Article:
There are many factors that contributed to the emergence of today's big data ecosystem, but there's a general consensus that big data came about because of a range of hardware and software designs that simply allowed big data to exist.
|Webinar: Big Iron, Meet Big Data: Liberating Mainframe Data with Hadoop & Spark
A conventional definition of big data is as follows: Data sets that are sufficiently large and complex that they defy easy iterative management, or management by hand. Big data sets are often identified as data sets that can't fit into a simple database network, because their analysis requires too much work on the part of the servers handling the data.
With that in mind, a major part of what created big data is the idea we know as Moore's Law, or the doubling of transistors on a circuit every two years, creating ever smaller hardware and data storage devices (as well as more powerful microprocessors). In conjunction with Moore's Law, and probably because of it, the computing ability of accessible software systems kept increasing, to the point where even personal computers could handle much larger amounts of data, and business and vanguard systems started to be able to handle data sizes inconceivable only several years before. Personal systems moved from kilobytes to megabytes, and then to gigabytes, in a process transparent to consumers. Vanguard systems moved from gigabytes to terabytes and petabytes, and onto orders of magnitude like zetabytes, in ways that were much less transparent to the average citizen.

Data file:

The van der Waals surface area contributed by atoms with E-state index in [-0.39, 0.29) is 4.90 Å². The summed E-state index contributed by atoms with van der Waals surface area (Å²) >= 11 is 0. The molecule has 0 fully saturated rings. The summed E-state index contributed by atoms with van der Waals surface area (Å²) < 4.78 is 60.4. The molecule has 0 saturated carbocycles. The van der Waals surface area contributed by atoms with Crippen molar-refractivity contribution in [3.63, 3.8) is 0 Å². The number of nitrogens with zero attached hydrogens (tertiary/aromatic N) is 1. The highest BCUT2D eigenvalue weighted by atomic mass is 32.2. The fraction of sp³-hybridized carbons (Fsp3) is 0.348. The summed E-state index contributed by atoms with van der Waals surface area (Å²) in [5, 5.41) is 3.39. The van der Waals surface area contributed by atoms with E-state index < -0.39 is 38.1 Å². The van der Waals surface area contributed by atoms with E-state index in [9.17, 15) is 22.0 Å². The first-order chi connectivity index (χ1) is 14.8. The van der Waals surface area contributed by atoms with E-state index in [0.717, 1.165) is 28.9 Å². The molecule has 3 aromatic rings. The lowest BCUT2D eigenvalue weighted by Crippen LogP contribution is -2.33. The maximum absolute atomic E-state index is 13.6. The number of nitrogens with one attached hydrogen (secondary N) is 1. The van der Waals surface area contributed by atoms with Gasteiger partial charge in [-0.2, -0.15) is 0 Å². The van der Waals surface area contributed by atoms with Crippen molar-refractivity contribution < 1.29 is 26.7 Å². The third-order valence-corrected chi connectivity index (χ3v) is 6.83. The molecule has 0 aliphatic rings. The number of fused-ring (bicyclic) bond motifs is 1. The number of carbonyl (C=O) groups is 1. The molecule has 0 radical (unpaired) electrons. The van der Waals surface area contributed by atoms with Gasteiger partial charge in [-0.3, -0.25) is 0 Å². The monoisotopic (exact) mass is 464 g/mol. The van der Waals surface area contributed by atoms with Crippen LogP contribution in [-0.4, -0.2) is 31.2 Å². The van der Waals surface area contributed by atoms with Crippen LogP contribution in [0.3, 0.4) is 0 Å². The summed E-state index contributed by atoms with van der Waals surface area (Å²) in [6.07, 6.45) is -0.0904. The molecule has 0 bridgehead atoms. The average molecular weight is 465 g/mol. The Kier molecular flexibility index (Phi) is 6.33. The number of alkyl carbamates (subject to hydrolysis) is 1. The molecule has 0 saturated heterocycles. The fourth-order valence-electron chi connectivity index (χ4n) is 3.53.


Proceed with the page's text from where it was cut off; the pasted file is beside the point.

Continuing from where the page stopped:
Another advance accommodating big data was changes in the ways that handlers processed data sets. Rather than linear processing through a conventional relational database design, handlers started to use tools like Apache Hadoop and related hardware management pieces to eliminate bottlenecks in data processes.
The result is the big data world that we live in, where massive data sets are stored and maintained in data centers, and increasingly accessed by a wide range of technologies for a wide range of uses. From commerce to ecology, from public planning to medicine, big data is becoming more and more accessible. Meanwhile, government agencies and other larger organizations are still pushing the boundaries of big data sizes and implementing even more advanced solutions.